A point-of-use (POU) water heater is a small and compact device that heats water close to where it is needed. This type of heater is ideal for areas where hot water demand is low or intermittent, such as under sinks, in guest houses, or in RVs. It can easily be integrated into the existing plumbing system, and it’s often referred to as a “point-of-service” water heater or an “on-demand” POU water heater.

There are two main types of POU water heaters available: tank and tankless. Tank POU water heaters are designed to look like miniature versions of traditional tank water heaters, with sizes ranging from 2.5 to 20 gallons. In contrast, tankless POU water heaters do not store heated water and only heat water when a tap is turned on. Tankless POU water heaters have a smaller footprint than tank POU water heaters, but there may be a slight delay in hot water delivery.

POU water heaters are also available in different designs based on their location, including under-sink, over-sink, and wall-mounted models. A tankless heater is the most compact option as it does not require storage space, while a point-of-use tank water heater is perfect for spaces where a tankless model may not be feasible.

What are the Benefits of a Point of Use Water Heater?

Energy Efficiency: Water heating is the second highest energy use in residential homes, second only to HVAC, and can account for nearly 20% of a typical home’s electric bill. The Energy Star initiative shows that even homes equipped with a central water heater can benefit from POU water heaters, as they can help reduce heat loss in the water distribution system. POU heaters can restore the hot water temperature in fixtures farthest from the central heater. Compared to increasing the temperature setting of the central storage water heater, POU heaters can be advantageous in terms of energy efficiency. POU heaters can also be a better choice when heating water for a hot tub.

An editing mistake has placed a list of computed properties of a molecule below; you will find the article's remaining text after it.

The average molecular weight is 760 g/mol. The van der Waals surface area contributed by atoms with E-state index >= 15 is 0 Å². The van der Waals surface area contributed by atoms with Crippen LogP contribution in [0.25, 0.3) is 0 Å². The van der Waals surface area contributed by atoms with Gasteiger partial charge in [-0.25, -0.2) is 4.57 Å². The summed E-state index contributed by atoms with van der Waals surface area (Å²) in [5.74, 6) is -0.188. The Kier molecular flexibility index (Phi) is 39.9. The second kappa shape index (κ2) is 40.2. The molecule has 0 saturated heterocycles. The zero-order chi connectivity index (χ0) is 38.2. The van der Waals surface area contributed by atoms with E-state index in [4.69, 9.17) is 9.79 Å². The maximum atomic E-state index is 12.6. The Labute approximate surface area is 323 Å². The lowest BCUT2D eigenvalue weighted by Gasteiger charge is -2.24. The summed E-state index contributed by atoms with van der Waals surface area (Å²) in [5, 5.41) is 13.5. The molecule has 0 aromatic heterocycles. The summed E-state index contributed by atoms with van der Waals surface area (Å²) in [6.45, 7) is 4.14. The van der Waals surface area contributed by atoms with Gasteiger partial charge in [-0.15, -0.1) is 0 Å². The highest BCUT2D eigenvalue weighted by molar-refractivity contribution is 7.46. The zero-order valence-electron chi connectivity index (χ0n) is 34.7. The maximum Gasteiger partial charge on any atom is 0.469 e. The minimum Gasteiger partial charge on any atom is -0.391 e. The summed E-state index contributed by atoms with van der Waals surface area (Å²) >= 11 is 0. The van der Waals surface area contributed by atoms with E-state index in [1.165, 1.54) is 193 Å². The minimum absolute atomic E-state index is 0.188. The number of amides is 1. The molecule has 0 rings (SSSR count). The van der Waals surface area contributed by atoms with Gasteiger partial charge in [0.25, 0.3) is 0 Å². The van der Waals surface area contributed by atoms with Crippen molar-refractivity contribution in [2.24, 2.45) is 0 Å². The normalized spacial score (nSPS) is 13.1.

Utility Savings: According to the DOE, homeowners can lower their monthly water heating costs by as much as 50% by using POU water heaters at each water outlet. This translates to a minimum savings of $100 annually when using a POU water heater.

Longevity: Tank water heaters typically have a 10-15 year life expectancy, while tankless water heaters can last up to 25 years with proper maintenance. Additionally, tankless POU heaters are much easier to replace compared to bulky central storage tank units.

When Does a POU Water Heater Make Sense?

POU heaters are ideal for the following cases:

  • Smaller homes with limited fixtures: POU heaters make better sense in homes with only one bathroom and a limited number of hot water outlets, such as a kitchen sink and washing machine.
  • Larger homes with distant water outlets: Heat loss can be an issue for large residences. Even with well-insulated pipes, the farther the water has to travel from the central heating tank, the cooler it gets when it reaches its intended destination. A POU heater can boost the temperature at the endpoint without having to raise the temperature of the storage tank itself.